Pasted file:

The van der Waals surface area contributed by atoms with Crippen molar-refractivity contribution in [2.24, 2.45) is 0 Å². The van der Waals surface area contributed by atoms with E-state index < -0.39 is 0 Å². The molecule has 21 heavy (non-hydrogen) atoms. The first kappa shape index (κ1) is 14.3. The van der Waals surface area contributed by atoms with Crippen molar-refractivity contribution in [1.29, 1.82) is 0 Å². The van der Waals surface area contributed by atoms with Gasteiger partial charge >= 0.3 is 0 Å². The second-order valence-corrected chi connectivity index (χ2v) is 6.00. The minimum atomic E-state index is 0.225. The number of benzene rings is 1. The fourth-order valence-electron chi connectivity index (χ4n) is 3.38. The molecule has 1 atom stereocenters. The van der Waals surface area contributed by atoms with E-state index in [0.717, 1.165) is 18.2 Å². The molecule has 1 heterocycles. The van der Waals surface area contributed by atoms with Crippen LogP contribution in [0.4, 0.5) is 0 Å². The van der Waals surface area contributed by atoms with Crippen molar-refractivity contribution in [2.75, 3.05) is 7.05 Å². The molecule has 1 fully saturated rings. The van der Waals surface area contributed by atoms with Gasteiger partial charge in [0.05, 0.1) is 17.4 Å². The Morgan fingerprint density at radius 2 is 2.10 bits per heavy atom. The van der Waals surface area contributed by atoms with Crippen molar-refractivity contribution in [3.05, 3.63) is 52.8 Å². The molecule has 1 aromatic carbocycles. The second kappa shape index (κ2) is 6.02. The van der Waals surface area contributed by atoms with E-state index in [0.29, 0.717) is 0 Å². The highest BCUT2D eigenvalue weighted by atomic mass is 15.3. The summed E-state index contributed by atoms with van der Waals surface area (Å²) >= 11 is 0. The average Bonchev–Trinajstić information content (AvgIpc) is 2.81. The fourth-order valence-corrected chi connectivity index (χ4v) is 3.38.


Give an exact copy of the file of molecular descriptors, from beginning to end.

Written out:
The van der Waals surface area contributed by atoms with Crippen molar-refractivity contribution in [2.24, 2.45) is 0 Å². The van der Waals surface area contributed by atoms with E-state index < -0.39 is 0 Å². The molecule has 21 heavy (non-hydrogen) atoms. The first kappa shape index (κ1) is 14.3. The van der Waals surface area contributed by atoms with Crippen molar-refractivity contribution in [1.29, 1.82) is 0 Å². The van der Waals surface area contributed by atoms with Gasteiger partial charge >= 0.3 is 0 Å². The second-order valence-corrected chi connectivity index (χ2v) is 6.00. The minimum atomic E-state index is 0.225. The number of benzene rings is 1. The fourth-order valence-electron chi connectivity index (χ4n) is 3.38. The molecule has 1 atom stereocenters. The van der Waals surface area contributed by atoms with E-state index in [0.717, 1.165) is 18.2 Å². The molecule has 1 heterocycles. The van der Waals surface area contributed by atoms with Crippen LogP contribution in [0.4, 0.5) is 0 Å². The van der Waals surface area contributed by atoms with Crippen molar-refractivity contribution in [2.75, 3.05) is 7.05 Å². The molecule has 1 fully saturated rings. The van der Waals surface area contributed by atoms with Gasteiger partial charge in [0.05, 0.1) is 17.4 Å². The Morgan fingerprint density at radius 2 is 2.10 bits per heavy atom. The van der Waals surface area contributed by atoms with Crippen molar-refractivity contribution in [3.05, 3.63) is 52.8 Å². The molecule has 1 aromatic carbocycles. The second kappa shape index (κ2) is 6.02. The van der Waals surface area contributed by atoms with E-state index in [0.29, 0.717) is 0 Å². The highest BCUT2D eigenvalue weighted by atomic mass is 15.3. The summed E-state index contributed by atoms with van der Waals surface area (Å²) >= 11 is 0. The average Bonchev–Trinajstić information content (AvgIpc) is 2.81. The fourth-order valence-corrected chi connectivity index (χ4v) is 3.38.